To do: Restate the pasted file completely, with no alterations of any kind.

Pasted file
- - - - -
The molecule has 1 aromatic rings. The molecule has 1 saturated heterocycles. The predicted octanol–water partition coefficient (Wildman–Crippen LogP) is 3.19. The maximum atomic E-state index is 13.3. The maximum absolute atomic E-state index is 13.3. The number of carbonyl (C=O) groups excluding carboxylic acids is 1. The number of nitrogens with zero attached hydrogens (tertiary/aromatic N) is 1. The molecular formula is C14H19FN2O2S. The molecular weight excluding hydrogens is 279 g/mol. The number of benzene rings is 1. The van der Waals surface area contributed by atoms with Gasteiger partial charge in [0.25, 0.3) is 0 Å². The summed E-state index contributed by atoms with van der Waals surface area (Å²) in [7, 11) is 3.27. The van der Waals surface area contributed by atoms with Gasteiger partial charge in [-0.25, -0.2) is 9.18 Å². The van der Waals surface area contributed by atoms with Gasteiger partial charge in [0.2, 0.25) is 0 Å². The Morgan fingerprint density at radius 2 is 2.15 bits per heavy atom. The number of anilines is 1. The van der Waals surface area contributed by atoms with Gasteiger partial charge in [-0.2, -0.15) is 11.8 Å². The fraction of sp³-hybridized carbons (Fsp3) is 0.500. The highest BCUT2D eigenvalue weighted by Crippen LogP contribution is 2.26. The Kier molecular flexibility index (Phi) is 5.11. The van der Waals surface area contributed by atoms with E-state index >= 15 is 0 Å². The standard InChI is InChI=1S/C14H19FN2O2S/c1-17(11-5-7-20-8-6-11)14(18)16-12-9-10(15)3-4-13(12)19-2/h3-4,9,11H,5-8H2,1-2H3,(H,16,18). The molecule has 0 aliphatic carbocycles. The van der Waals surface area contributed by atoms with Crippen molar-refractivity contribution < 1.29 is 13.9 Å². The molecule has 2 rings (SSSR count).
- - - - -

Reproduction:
The molecule has 1 aromatic rings. The molecule has 1 saturated heterocycles. The predicted octanol–water partition coefficient (Wildman–Crippen LogP) is 3.19. The maximum atomic E-state index is 13.3. The maximum absolute atomic E-state index is 13.3. The number of carbonyl (C=O) groups excluding carboxylic acids is 1. The number of nitrogens with zero attached hydrogens (tertiary/aromatic N) is 1. The molecular formula is C14H19FN2O2S. The molecular weight excluding hydrogens is 279 g/mol. The number of benzene rings is 1. The van der Waals surface area contributed by atoms with Gasteiger partial charge in [0.25, 0.3) is 0 Å². The summed E-state index contributed by atoms with van der Waals surface area (Å²) in [7, 11) is 3.27. The van der Waals surface area contributed by atoms with Gasteiger partial charge in [-0.25, -0.2) is 9.18 Å². The van der Waals surface area contributed by atoms with Gasteiger partial charge in [0.2, 0.25) is 0 Å². The Morgan fingerprint density at radius 2 is 2.15 bits per heavy atom. The number of anilines is 1. The van der Waals surface area contributed by atoms with Gasteiger partial charge in [-0.2, -0.15) is 11.8 Å². The fraction of sp³-hybridized carbons (Fsp3) is 0.500. The highest BCUT2D eigenvalue weighted by Crippen LogP contribution is 2.26. The Kier molecular flexibility index (Phi) is 5.11. The van der Waals surface area contributed by atoms with E-state index >= 15 is 0 Å². The standard InChI is InChI=1S/C14H19FN2O2S/c1-17(11-5-7-20-8-6-11)14(18)16-12-9-10(15)3-4-13(12)19-2/h3-4,9,11H,5-8H2,1-2H3,(H,16,18). The molecule has 0 aliphatic carbocycles. The van der Waals surface area contributed by atoms with Crippen molar-refractivity contribution < 1.29 is 13.9 Å². The molecule has 2 rings (SSSR count).